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Author Conrad, Jacinta Carmel
Title Mechanical response and dynamic arrest in colloidal glasses and gels
book jacket
Descript 151 p
Note Source: Dissertation Abstracts International, Volume: 66-04, Section: B, page: 2120
Adviser: David Weitz
Thesis (Ph.D.)--Harvard University, 2005
In this thesis, we study the relationship of dynamics to structure in colloidal suspensions near the nonequilibrium fluid-to-solid glass and gelation transitions, using microscopy, light scattering, and bulk rheology. In Chapter 1 we introduce and motivate the thesis
We study the microscopic behavior of colloidal glasses and supercooled fluids using confocal microscopy. In Chapter 2 we correlate local dynamics, characterized by the mean-squared displacement, to the local volume, characterized by the Voronoi volume, and find that these quantities are only weakly correlated. In Chapter 3 we approach the glass transition from a novel perspective by focusing on the elastic, solid-like behavior of the suspensions. We identify static particles in colloidal suspensions and find that these particles are spatially correlated and form extended clusters. We propose that these clusters are the origin of elasticity in colloidal supercooled fluids and glasses. In Chapter 4 we apply ideas from frustrated spin model systems and study the diffusion and spread of mobility in colloidal supercooled fluids and glasses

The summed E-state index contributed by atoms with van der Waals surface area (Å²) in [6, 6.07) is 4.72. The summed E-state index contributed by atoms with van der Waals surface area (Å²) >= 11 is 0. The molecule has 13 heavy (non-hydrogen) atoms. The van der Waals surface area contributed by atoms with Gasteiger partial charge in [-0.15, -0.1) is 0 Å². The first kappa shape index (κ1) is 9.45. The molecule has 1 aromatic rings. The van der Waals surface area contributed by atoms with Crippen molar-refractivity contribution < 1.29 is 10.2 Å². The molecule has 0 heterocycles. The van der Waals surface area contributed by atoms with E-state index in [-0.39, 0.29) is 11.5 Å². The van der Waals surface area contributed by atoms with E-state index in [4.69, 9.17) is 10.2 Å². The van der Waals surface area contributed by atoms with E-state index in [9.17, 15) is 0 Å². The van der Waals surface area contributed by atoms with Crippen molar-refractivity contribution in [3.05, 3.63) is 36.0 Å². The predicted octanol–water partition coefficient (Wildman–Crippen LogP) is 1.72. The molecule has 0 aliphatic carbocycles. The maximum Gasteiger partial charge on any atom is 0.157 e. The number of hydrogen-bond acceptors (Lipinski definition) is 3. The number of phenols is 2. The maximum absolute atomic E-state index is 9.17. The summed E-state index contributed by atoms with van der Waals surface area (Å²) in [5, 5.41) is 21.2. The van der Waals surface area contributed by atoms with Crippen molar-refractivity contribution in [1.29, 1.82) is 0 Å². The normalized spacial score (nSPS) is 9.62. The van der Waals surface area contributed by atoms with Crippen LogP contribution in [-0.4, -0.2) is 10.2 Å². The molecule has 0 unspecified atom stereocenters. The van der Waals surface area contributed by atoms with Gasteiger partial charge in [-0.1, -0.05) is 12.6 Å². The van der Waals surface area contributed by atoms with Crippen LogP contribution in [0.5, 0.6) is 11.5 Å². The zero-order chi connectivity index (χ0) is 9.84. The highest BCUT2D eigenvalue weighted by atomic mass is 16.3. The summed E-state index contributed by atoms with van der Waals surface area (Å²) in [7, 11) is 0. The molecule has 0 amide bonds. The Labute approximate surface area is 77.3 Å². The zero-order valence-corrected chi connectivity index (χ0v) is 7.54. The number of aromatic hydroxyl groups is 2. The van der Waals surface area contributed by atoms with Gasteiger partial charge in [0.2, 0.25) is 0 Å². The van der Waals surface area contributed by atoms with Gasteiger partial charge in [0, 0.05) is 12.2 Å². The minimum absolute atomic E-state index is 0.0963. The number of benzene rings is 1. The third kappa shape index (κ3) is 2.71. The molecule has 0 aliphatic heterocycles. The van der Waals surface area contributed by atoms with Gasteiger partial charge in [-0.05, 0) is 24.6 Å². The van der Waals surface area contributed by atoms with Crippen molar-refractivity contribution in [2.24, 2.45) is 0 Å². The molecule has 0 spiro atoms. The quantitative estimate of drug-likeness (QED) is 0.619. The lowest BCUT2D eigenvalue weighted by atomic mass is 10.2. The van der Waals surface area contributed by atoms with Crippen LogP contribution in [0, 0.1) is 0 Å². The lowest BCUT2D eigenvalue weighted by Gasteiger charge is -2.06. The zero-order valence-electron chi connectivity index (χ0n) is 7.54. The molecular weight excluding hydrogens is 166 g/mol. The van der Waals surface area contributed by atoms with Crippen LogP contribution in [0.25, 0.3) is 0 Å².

We then study the nonequilibrium phase behavior and phase transition for colloidal suspensions with long-range attractions. In Chapter 5 we show that the gelation of colloid-polymer mixtures can result from phase separation followed by a kinetic arrest of the dense phase, and identify the signatures of this transition in microscopy and light scattering. In Chapter 6 we study the rheological behavior of gels formed via phase separation and arrest. In Chapter 7 we report the observation of fluid-cluster phases in both the absence and presence of charge. In Chapter 8 we present a broad study of the phase behavior of attractive colloidal suspensions at intermediate volume fractions, &phis; = 0.15--0.35, using microscopy, static and dynamic light scattering, and bulk rheology; we show that arrest results from the interplay of binodal and spinodal phase separations with an attractive glass arrest
School code: 0084
Host Item Dissertation Abstracts International 66-04B
Subject Physics, Condensed Matter
Alt Author Harvard University
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